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Prospective students are not a nuisance

Grabbing my toothbrush and face wash, I left my dorm room on Gough 4th floor for the community bathroom on Feb. 19. To my surprise, as I openned my door, I came face to face with a dozen people: males, females, youth and parents, all staring at me in my pajama bottoms with my eyes half open.

Oh no; prospective day.

It is important to note that there are seven “Explore Eastern” days in one year. These are the open house days when campus is buzzing with prospective students. Admissions constantly offers private tours throughout the year for small groups, but my main frustration is with the open house days.

Why do they have to interrupt my every day routine? It is my understanding that I am not the only current Eastern student who dreads these days of added chaos.

Much to my surprise, after conversations with Director of Admissions Mike Dziedziak and senior Spanish and education major Jill Ladner, I will be thinking twice before grumbling about future open house dates. According to Ladner, the 19th was one of the biggest tour days ever.

“I think it was a record, at least in terms of the number of students,” Dziedziak said. He estimated 150 prospective students, not including their families.

Oh man, the Dining Commons is going to be swamped. I think I’ll eat Ramen noodles in my room for lunch today.

According to Sodexho Floor Supervisor Leonard “Doc” Carr, the 19th was a very busy day for lunch. On an average open house day, the Dining Commons prepares to feed 175 – 200 extra people during lunch. On this day Sodexho fed 392 extra mouths.

What about extending the lunch hours on prospective days? The lack of room in the Dining Commons with so many extra bodies can be uncomfortable and overwhelming.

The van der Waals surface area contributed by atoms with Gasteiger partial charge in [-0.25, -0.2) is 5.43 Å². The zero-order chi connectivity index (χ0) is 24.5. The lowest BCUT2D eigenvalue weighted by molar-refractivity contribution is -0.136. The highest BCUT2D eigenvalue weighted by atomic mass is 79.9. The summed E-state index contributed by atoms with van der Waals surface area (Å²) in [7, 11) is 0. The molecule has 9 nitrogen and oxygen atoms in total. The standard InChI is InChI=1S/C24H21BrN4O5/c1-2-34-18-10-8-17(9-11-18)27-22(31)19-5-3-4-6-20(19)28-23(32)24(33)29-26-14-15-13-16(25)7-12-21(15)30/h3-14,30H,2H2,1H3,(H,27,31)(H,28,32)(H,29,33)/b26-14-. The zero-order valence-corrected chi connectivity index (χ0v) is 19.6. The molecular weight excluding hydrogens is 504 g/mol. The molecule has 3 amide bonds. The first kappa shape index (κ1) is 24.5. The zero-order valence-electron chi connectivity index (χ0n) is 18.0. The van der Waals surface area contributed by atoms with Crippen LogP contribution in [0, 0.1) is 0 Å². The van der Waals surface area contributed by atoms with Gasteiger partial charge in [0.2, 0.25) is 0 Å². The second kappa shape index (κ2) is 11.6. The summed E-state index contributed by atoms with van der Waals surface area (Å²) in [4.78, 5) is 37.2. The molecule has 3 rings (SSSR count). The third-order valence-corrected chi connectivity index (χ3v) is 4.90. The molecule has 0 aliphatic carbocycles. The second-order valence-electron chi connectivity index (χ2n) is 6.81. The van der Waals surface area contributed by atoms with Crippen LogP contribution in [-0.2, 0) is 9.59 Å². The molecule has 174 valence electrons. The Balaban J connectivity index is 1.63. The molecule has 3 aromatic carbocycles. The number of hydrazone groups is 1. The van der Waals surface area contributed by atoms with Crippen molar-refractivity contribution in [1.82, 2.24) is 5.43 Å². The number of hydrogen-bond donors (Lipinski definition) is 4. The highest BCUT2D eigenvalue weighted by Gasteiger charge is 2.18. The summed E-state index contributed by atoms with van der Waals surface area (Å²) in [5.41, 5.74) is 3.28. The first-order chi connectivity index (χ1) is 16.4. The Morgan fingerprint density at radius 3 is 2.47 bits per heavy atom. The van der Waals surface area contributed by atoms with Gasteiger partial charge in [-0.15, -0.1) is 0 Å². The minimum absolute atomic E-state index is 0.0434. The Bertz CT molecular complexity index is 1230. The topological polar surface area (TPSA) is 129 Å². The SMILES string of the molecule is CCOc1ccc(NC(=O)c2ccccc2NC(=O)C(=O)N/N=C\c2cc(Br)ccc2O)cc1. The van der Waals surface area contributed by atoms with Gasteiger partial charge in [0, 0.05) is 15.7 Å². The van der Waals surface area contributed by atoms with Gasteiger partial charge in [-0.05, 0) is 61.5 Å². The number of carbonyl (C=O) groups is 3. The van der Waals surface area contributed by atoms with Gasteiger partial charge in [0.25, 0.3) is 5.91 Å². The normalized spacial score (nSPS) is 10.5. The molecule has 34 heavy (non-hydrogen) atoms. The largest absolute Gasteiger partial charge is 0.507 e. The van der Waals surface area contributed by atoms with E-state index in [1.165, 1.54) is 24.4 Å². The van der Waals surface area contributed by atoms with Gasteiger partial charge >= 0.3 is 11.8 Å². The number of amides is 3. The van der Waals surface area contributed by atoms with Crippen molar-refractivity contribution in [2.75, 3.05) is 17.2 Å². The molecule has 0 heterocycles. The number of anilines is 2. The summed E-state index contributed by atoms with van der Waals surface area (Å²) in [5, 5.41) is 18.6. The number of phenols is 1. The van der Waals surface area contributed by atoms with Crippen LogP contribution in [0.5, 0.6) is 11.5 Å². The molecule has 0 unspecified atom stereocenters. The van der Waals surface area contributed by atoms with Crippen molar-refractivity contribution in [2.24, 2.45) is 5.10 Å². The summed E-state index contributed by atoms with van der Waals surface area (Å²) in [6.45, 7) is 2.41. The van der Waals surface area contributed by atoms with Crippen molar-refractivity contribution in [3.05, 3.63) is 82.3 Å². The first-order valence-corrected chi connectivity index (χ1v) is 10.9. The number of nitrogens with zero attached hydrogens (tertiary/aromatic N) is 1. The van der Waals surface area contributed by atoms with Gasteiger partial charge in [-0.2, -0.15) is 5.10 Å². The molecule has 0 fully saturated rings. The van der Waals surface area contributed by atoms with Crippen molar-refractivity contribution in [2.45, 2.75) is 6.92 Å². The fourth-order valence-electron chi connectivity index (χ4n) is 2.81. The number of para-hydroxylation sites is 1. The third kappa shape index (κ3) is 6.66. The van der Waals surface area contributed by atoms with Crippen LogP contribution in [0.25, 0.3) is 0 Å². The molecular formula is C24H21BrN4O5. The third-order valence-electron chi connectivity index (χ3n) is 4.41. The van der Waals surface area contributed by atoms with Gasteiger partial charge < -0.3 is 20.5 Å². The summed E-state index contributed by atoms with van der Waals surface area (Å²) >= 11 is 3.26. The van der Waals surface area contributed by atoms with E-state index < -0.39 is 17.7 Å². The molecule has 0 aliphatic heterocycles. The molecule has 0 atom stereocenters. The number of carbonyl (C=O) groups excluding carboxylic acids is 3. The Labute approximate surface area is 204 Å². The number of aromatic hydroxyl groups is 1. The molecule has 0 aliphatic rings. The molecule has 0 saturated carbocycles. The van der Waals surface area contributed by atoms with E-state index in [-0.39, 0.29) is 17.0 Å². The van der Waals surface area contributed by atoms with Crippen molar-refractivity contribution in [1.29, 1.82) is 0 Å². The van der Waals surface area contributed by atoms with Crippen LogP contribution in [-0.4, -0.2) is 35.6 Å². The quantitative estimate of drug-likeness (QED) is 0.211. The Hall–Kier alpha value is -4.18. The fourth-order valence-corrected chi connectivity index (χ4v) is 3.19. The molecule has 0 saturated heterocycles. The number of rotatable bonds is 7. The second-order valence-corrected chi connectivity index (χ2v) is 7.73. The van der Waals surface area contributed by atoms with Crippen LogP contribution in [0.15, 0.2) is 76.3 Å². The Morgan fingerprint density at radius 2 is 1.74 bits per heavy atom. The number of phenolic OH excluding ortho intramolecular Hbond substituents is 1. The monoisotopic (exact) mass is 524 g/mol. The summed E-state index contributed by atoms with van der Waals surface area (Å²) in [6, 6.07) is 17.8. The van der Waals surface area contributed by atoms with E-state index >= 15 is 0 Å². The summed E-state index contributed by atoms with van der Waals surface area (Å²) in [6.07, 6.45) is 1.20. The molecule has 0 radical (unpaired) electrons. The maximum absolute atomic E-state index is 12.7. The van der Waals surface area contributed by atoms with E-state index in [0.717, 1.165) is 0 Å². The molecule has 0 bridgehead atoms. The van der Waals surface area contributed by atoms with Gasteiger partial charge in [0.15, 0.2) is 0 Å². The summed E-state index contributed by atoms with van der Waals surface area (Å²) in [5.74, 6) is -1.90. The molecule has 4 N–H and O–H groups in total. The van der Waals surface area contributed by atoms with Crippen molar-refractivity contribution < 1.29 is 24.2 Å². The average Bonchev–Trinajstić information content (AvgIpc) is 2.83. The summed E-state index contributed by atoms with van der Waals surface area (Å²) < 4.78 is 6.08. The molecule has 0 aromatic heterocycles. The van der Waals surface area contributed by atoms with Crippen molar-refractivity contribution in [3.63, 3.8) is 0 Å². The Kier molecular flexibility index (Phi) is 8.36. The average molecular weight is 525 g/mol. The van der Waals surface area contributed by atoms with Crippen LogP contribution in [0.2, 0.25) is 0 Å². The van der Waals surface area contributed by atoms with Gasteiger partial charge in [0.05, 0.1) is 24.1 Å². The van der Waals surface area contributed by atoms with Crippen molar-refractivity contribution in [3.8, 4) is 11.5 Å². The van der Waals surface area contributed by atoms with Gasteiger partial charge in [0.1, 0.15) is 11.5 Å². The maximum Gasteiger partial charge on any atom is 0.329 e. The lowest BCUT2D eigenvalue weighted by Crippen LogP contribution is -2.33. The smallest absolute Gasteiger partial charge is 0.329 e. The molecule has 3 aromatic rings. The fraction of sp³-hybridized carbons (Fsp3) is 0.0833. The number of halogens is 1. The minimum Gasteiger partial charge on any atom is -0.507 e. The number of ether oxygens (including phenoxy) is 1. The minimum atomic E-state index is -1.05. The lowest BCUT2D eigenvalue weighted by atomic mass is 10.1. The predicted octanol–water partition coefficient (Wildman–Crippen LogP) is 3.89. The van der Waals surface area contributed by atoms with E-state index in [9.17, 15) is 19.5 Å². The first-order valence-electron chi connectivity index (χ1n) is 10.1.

“It’s not impossible; however, I don’t think it’s feasible,” Carr said. “We are a time-sensitive facility that needs turn over time.” Turning over is the time between meals that the Sodexho staff is preparing for the next meal by cooking, cleaning and vacuuming.

But how can I adjust my routine? I don’t want to be embarrassed on my own hall. Students volunteer to have their rooms shown to prospective students. This is how admissions plans which halls to show to tour groups.

Some female students say that they do not keep track of the open house dates and go about their normal routine. The problem? They ordinarily are comfortable in a towel on their hall. When males are in the hallway, it is another story.

“The tour guides are trained to announce ‘man on the floor’ or ‘tour on the floor’ when they enter a hallway with a tour,” Dziedziak said.

He also mentioned that admissions explains visiting hours to the tour groups so they understand that they are an exception during their tour.

What about posting signs at least 24 hours before tours are on the hall to reduce embarrassing moments?

Dziediak likes the idea. He mentions that he will ask students who volunteer their rooms to be shown to prospective students to also make up signs to be posted at the end of the halls.

Oh man; prospective days. Oh yeah; that was me three years ago. Before I roll my eyes and dart in-and-out of crowds on prospective days, I will remember when I was looking into Eastern.

I did not tour through admissions. I did not eat in the Dining Commons; I walked the paths around campus and saw the main campus buildings. A dorm was not part of my personalized and informal tour.

While it can be a temporary hassle, these students could be in our shoes in a few years. Why be mean to them for being in our way? After all, we were once there too.

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